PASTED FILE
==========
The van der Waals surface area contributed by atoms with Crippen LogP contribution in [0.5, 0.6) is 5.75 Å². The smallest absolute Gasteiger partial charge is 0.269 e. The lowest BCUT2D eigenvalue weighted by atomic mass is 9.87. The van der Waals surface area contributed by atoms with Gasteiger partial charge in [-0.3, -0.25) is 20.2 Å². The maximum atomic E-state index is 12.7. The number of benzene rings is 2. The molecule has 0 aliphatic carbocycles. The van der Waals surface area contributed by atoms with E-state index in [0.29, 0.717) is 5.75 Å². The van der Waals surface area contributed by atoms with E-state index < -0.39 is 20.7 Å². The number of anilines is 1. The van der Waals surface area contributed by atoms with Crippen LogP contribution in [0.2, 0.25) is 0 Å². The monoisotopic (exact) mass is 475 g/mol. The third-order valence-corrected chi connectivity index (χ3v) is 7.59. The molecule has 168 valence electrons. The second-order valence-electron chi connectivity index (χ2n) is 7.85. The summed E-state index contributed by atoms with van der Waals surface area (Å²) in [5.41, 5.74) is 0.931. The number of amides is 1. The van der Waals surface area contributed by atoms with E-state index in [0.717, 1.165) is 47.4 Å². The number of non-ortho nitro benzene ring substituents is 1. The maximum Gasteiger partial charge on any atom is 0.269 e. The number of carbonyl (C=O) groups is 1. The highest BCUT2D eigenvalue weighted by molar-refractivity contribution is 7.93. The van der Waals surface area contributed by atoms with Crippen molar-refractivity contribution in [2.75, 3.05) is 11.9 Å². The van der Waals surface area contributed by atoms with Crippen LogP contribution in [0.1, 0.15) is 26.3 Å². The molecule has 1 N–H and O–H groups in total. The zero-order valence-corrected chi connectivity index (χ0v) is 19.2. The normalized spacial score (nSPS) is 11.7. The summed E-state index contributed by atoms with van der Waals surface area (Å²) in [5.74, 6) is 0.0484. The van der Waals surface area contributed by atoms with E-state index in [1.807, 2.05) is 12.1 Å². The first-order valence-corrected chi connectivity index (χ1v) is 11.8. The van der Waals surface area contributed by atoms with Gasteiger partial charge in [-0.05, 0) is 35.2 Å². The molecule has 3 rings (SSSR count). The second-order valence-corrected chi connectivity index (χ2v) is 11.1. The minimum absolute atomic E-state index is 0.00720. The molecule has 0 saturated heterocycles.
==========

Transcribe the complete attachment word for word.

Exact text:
The van der Waals surface area contributed by atoms with Crippen LogP contribution in [0.5, 0.6) is 5.75 Å². The smallest absolute Gasteiger partial charge is 0.269 e. The lowest BCUT2D eigenvalue weighted by atomic mass is 9.87. The van der Waals surface area contributed by atoms with Gasteiger partial charge in [-0.3, -0.25) is 20.2 Å². The maximum atomic E-state index is 12.7. The number of benzene rings is 2. The molecule has 0 aliphatic carbocycles. The van der Waals surface area contributed by atoms with E-state index in [0.29, 0.717) is 5.75 Å². The van der Waals surface area contributed by atoms with E-state index < -0.39 is 20.7 Å². The number of anilines is 1. The van der Waals surface area contributed by atoms with Crippen LogP contribution in [0.2, 0.25) is 0 Å². The monoisotopic (exact) mass is 475 g/mol. The third-order valence-corrected chi connectivity index (χ3v) is 7.59. The molecule has 168 valence electrons. The second-order valence-electron chi connectivity index (χ2n) is 7.85. The summed E-state index contributed by atoms with van der Waals surface area (Å²) in [5.41, 5.74) is 0.931. The number of amides is 1. The van der Waals surface area contributed by atoms with E-state index in [0.717, 1.165) is 47.4 Å². The number of non-ortho nitro benzene ring substituents is 1. The maximum Gasteiger partial charge on any atom is 0.269 e. The number of carbonyl (C=O) groups is 1. The highest BCUT2D eigenvalue weighted by molar-refractivity contribution is 7.93. The van der Waals surface area contributed by atoms with Crippen molar-refractivity contribution in [2.75, 3.05) is 11.9 Å². The van der Waals surface area contributed by atoms with Crippen LogP contribution in [0.1, 0.15) is 26.3 Å². The molecule has 1 N–H and O–H groups in total. The zero-order valence-corrected chi connectivity index (χ0v) is 19.2. The normalized spacial score (nSPS) is 11.7. The summed E-state index contributed by atoms with van der Waals surface area (Å²) in [5.74, 6) is 0.0484. The van der Waals surface area contributed by atoms with E-state index in [1.807, 2.05) is 12.1 Å². The first-order valence-corrected chi connectivity index (χ1v) is 11.8. The van der Waals surface area contributed by atoms with Gasteiger partial charge in [-0.05, 0) is 35.2 Å². The molecule has 3 rings (SSSR count). The second-order valence-corrected chi connectivity index (χ2v) is 11.1. The minimum absolute atomic E-state index is 0.00720. The molecule has 0 saturated heterocycles.